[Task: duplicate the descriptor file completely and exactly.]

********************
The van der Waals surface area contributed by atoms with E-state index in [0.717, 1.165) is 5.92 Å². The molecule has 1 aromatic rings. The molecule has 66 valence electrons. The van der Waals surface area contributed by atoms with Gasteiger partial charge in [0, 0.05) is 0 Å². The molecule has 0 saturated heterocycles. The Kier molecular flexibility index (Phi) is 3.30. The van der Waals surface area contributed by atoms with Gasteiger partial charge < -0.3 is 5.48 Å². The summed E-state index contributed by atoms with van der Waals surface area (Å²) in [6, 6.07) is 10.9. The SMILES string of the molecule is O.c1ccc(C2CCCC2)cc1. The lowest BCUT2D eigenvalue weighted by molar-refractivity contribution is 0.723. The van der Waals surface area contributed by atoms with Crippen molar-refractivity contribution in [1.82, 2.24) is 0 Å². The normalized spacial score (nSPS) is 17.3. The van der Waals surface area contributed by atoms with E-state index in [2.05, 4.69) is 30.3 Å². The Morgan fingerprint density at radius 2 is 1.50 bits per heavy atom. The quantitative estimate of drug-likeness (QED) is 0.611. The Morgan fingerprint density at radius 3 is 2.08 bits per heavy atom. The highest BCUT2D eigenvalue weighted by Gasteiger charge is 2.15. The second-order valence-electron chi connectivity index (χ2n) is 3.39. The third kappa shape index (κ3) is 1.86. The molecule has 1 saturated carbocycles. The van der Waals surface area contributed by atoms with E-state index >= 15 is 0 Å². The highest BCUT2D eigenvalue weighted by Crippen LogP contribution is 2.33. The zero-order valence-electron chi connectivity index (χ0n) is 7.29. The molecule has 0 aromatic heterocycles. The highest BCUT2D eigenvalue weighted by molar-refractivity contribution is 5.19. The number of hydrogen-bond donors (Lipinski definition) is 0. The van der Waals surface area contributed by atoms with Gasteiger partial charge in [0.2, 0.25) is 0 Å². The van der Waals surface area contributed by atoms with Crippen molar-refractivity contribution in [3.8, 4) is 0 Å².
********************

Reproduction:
The van der Waals surface area contributed by atoms with E-state index in [0.717, 1.165) is 5.92 Å². The molecule has 1 aromatic rings. The molecule has 66 valence electrons. The van der Waals surface area contributed by atoms with Gasteiger partial charge in [0, 0.05) is 0 Å². The molecule has 0 saturated heterocycles. The Kier molecular flexibility index (Phi) is 3.30. The van der Waals surface area contributed by atoms with Gasteiger partial charge < -0.3 is 5.48 Å². The summed E-state index contributed by atoms with van der Waals surface area (Å²) in [6, 6.07) is 10.9. The SMILES string of the molecule is O.c1ccc(C2CCCC2)cc1. The lowest BCUT2D eigenvalue weighted by molar-refractivity contribution is 0.723. The van der Waals surface area contributed by atoms with Crippen molar-refractivity contribution in [1.82, 2.24) is 0 Å². The normalized spacial score (nSPS) is 17.3. The van der Waals surface area contributed by atoms with E-state index in [2.05, 4.69) is 30.3 Å². The Morgan fingerprint density at radius 2 is 1.50 bits per heavy atom. The quantitative estimate of drug-likeness (QED) is 0.611. The Morgan fingerprint density at radius 3 is 2.08 bits per heavy atom. The highest BCUT2D eigenvalue weighted by Gasteiger charge is 2.15. The second-order valence-electron chi connectivity index (χ2n) is 3.39. The third kappa shape index (κ3) is 1.86. The molecule has 1 saturated carbocycles. The van der Waals surface area contributed by atoms with E-state index >= 15 is 0 Å². The highest BCUT2D eigenvalue weighted by Crippen LogP contribution is 2.33. The zero-order valence-electron chi connectivity index (χ0n) is 7.29. The molecule has 0 aromatic heterocycles. The highest BCUT2D eigenvalue weighted by molar-refractivity contribution is 5.19. The number of hydrogen-bond donors (Lipinski definition) is 0. The van der Waals surface area contributed by atoms with Gasteiger partial charge in [0.2, 0.25) is 0 Å². The van der Waals surface area contributed by atoms with Crippen molar-refractivity contribution in [3.8, 4) is 0 Å².